Please do not eat the peacocks (when visiting the zoo) …

Newquay’s big sister zoo is Paignton Zoo in Devon, old enough to have several interesting war stories from 1939 to 1945. 

Paignton Zoo was opened in 1923, well before its little sister zoo, Newquay. From early seasonal origins in the austerity and rationing of the 1940s and 50s, Newquay Zoo was not permanently built until many years after the war in 1969. I sometimes wonder ‘What if’ the war hadn’t broken out in 1939, a zoo might have been added to the growing seaside attractions in the resort, some like the Newquay Trenance Boating Lake, a Recession or Depression releiving work scheme for the local unemployed in the 1930s. A small zoo may well have been next in the leisure gardens! Who knows how Newquay would have survived the rationing and resource shortages of a wartime zoo?

Paignton Zoo had some unusual wartime  inhabitants, according to a chatty and entertaining memoir by Jack Baker called Chimps, Champs and Elephants (1988). Sadly there is not much helpful information for us about growing vegetables and the other unusual elements of a wartime zoo keeper’s job, but  some fascinating tales nonetheless. As this book is out of print, we’ll include some of the stories here.

Like many zoos Paignton Zoo  would have had to close for several days or even weeks on the outbreak of war 70 years ago. It also had received  very strange evacuees. These were not small bewildered evacuee children like my parents, but animals from Chessington Zoo. Whilst London Zoo evacuated some animals, staff and their families to Whipsnade, Chessington Zoo  shifted many staff, animals and their miniature railway  off to Devon ‘for the duration’.

To confuse any invaders at a time when signposts were being taken down or painted out all over the country, Paignton Zoo was cunningly renamed by its owner the wily Herbert Whitley, ‘Devon’s Zoo and Circus’.

It survived minor  bombing prior to D-Day, as well as the miniature train carrying visitors around site being converted from scarce coal to gas, with a cumbersome gas bag on top of it. This was much like the one on Corporal Jones’ van in the film of Dad’s Army – with equally fateful effects, being derailed accidentally by this cumbersome alternative fuel source whilst braking to avoid a free-ranging crane.

Secretly, carrier pigeons were trained on site to be released in occupied Europe and carry messages back from the French resistance. Zoo owner Herbert Whitley had a great passion for pigeons and other show birds, so this was a good concealment for this ‘cloak and dagger’ or ‘cloak and feather’ stuff! Army signalmen were temporarily seconded to the zoo staff and some of these birds won the Dickin medal, the animal VC for bravery.

Paignton Zoo’s  strangest invasion was  in 1944, just before D-Day.  The grounds, like much of the West Country, had become one large secret camp for Allied and GI (American) servicemen, living in the grounds at Clennon Gorge(now a nature reserve and quiet part of the zoo). The stone bear dens carved out pre-war (but never used) now sheltered US soldiers before they disappeared almost overnight  in early June 1944 to join the vast armada of ships bound for D-Day.

One strange memorial of their stay is the range of peacock and wildfowl feathers and bones that suggest the army rations were supplemented by something more tasty and some useful target practice. They had, as Jack Baker puts it, “varied the diet of the visiting doughboys“. I wonder how many of these US servicemen survived D-Dayand the war, and still remember their brief and unusual meals during  their wartime ‘visit’ to Paignton Zoo?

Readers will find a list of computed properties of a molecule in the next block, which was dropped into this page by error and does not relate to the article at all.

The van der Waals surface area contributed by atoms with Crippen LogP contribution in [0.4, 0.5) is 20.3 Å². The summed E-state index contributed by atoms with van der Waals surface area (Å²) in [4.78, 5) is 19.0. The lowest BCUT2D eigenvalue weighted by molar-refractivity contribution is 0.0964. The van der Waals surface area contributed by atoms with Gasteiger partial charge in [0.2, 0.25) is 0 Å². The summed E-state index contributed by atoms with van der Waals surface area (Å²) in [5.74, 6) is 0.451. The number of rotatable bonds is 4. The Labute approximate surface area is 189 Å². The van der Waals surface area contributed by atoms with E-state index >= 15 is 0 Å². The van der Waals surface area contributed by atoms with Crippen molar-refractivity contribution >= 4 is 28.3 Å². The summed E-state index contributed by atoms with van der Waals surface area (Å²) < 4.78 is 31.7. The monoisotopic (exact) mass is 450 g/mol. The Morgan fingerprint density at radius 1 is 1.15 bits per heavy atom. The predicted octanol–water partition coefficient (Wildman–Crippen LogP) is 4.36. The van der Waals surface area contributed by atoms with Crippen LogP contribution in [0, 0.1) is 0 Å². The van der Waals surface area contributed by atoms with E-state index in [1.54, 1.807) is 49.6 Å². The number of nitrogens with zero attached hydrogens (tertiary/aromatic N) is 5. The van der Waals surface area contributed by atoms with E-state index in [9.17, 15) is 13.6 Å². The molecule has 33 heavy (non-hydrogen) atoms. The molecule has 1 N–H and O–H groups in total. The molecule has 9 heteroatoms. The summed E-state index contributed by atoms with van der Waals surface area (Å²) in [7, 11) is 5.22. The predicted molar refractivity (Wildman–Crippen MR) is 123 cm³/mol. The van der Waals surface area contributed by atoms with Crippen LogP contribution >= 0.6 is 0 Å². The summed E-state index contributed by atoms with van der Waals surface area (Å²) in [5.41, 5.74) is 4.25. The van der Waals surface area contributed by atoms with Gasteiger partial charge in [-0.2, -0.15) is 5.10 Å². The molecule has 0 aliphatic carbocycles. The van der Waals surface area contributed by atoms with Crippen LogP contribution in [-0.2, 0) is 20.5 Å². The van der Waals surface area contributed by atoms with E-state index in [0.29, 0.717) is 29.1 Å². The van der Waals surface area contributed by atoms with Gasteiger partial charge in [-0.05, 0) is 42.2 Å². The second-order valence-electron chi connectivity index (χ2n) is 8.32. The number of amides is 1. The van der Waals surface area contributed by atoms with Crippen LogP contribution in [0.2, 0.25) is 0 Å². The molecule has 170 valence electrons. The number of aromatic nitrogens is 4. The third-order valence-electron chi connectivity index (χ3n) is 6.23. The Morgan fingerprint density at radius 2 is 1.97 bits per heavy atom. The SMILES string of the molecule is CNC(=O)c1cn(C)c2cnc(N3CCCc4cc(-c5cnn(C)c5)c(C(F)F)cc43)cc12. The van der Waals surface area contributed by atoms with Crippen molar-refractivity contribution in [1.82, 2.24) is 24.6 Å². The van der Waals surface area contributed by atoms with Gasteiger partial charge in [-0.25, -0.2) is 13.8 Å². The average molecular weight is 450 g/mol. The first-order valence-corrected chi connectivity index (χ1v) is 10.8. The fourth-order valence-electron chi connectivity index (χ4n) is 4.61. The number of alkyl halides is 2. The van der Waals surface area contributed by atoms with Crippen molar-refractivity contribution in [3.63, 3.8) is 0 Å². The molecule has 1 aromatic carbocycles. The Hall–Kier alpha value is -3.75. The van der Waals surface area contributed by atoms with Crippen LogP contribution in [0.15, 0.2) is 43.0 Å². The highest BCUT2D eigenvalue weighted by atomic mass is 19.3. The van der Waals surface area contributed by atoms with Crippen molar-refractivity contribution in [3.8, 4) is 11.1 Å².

A sadder memorial is the salvaged US Sherman tank mounted on the beach at Slapton Sands in Devon. Slapton Ley nature reserve is part of the Whitley Wildlife Conservation Trust that runs Newquay and Paignton Zoo. This area was evacauted of people and turned into one large training and firing range ready for invasion of Eirope in 1944. Disastrously many hundreds of US troops died in their landing craft and swimming tanks on an exercise intercepted  by German navy torpedo boats. The disaster was hushed up after the war for many years, as set out in many versions of the Exercise Tiger story and http:// 

Hrad to imagine when visting now this very peaceful haven to wildlife …     see this at

More tales to tell of life in wartime zoos – watch this space.

Project Background note: Our World War Zooresearch project and blog aims to uncover and collect many of the strange tales from this time not only for their own merit, but as a tribute to people of that difficult time and also for what lessons we can learn for our own future. There are lessons to be learnt for the coming days when our food and fuel, resources and climate may become scarce or more unpredictable.

Our World War Zoo project will be a practical living memorial, almost history that you can eat in the form of a wartime “dig for victory garden” being recreated at Newquay Zoo in Cornwall. More news of this project follows over the next few weeks as we prepare the ground and get planting.

Mark Norris, World War Zoo Project team, Newquay Zoo, Cornwall, UK  


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2 Responses to “Please do not eat the peacocks (when visiting the zoo) …”

  1. World War Zoo Gardens workshops for schools at Newquay Zoo | Worldwarzoogardener1939's Blog Says:

    […] Paignton Zoo was operational in wartime as a camp site for D-Day US troops and had some strange wartime tales. Paignton also  hosted evacuee staff and animals from the bombed and blitzed Chessington […]


  2. Remembering D-Day 6th June 1944 | Worldwarzoogardener1939's Blog Says:

    […]… […]


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